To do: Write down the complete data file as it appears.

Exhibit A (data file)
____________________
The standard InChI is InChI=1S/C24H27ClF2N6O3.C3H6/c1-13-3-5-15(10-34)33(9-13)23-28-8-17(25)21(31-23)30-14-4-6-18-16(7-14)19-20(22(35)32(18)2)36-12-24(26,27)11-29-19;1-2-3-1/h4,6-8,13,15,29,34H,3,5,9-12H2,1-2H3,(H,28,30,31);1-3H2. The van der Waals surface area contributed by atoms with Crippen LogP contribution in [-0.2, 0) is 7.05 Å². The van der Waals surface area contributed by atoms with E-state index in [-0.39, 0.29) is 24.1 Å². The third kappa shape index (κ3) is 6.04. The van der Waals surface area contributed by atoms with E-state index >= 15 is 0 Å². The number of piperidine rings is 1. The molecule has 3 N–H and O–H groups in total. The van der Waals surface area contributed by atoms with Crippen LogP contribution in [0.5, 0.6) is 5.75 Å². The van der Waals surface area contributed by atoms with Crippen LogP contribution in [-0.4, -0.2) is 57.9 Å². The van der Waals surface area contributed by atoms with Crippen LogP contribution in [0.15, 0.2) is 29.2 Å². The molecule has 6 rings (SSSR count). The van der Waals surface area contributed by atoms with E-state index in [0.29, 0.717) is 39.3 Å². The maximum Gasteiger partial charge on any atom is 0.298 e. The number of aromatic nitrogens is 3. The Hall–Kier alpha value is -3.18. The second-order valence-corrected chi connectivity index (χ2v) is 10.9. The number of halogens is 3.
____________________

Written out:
The standard InChI is InChI=1S/C24H27ClF2N6O3.C3H6/c1-13-3-5-15(10-34)33(9-13)23-28-8-17(25)21(31-23)30-14-4-6-18-16(7-14)19-20(22(35)32(18)2)36-12-24(26,27)11-29-19;1-2-3-1/h4,6-8,13,15,29,34H,3,5,9-12H2,1-2H3,(H,28,30,31);1-3H2. The van der Waals surface area contributed by atoms with Crippen LogP contribution in [-0.2, 0) is 7.05 Å². The van der Waals surface area contributed by atoms with E-state index in [-0.39, 0.29) is 24.1 Å². The third kappa shape index (κ3) is 6.04. The van der Waals surface area contributed by atoms with E-state index >= 15 is 0 Å². The number of piperidine rings is 1. The molecule has 3 N–H and O–H groups in total. The van der Waals surface area contributed by atoms with Crippen LogP contribution in [0.5, 0.6) is 5.75 Å². The van der Waals surface area contributed by atoms with Crippen LogP contribution in [-0.4, -0.2) is 57.9 Å². The van der Waals surface area contributed by atoms with Crippen LogP contribution in [0.15, 0.2) is 29.2 Å². The molecule has 6 rings (SSSR count). The van der Waals surface area contributed by atoms with E-state index in [0.29, 0.717) is 39.3 Å². The maximum Gasteiger partial charge on any atom is 0.298 e. The number of aromatic nitrogens is 3. The Hall–Kier alpha value is -3.18. The second-order valence-corrected chi connectivity index (χ2v) is 10.9. The number of halogens is 3.